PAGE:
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June 1964

Impedance Method for Localizing Brain Structures: An Extension of the Method

Author Affiliations

Department of Neurology, Stanford University, on leave of absence as Chief, Laboratory of Neurophysiology, Yerkes Regional Primate Research Center, Emory University, Atlanta, (Dr. Robinson) and Department of Electrical Engineering, University of Maryland (Dr. Tompkins).

Arch Neurol. 1964;10(6):563-574. doi:10.1001/archneur.1964.00460180029002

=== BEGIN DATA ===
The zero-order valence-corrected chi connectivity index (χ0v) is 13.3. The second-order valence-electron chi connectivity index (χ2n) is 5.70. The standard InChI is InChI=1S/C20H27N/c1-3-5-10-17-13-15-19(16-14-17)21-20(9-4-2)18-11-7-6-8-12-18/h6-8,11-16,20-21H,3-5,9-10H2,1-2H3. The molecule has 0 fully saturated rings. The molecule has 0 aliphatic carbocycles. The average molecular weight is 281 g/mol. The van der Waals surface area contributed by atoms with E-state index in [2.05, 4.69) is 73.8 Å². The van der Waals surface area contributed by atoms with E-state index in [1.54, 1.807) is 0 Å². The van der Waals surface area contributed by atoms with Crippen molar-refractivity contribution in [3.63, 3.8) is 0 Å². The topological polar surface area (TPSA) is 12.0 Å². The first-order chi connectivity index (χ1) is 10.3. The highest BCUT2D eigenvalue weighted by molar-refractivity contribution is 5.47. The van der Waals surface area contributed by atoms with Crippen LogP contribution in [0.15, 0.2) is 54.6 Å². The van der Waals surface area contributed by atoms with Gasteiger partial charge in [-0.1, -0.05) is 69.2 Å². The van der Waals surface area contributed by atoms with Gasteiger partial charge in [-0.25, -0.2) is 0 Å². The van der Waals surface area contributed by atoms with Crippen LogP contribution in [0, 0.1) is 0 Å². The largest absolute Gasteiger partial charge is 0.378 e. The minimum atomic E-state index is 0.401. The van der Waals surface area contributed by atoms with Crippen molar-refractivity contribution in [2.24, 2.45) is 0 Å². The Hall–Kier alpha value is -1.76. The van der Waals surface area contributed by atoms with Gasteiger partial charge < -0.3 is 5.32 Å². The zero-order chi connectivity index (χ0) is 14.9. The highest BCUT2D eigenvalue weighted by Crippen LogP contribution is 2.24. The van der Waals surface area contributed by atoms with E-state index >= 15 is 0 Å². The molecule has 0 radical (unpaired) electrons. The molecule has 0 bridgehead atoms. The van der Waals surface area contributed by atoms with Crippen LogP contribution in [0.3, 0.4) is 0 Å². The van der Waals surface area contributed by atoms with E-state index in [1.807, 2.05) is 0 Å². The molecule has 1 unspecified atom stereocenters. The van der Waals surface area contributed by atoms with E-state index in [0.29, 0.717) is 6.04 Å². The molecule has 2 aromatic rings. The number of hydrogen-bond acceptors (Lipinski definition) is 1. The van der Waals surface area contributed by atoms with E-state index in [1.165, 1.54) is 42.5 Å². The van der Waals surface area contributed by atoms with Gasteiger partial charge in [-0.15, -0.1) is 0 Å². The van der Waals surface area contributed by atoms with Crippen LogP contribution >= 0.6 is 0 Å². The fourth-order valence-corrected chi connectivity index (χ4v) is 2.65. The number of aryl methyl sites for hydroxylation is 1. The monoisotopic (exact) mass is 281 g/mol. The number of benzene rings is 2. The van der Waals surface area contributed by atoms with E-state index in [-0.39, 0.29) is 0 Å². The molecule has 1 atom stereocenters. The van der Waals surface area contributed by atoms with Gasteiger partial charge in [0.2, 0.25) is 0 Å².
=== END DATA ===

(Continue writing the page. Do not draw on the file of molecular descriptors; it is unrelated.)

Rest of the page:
Introduction  It was previously shown6,7 that variations in impedance measured between the tip of a moving macroelectrode and some remote point could be used to identify passage of the electrode into a variety of structures deep within the brain. By this means, direct localization of the electrode with respect to certain neural structures was possible; in addition, these directly identified areas provided landmarks which served to indirectly localize an even wider variety of structures. Although stereotactic techniques were utilized to orient the electrode, final placement in accordance with impedance changes was shown to be considerably more accurate than if stereotaxis alone had been used.Verification of the localization of the electrodes by means independent of impedance variations was provided by carefully noting behavioral changes evoked by passing a train of stimulating pulses through the electrode at each millimeter of travel. Once the verification has been demonstrated, the stimulating current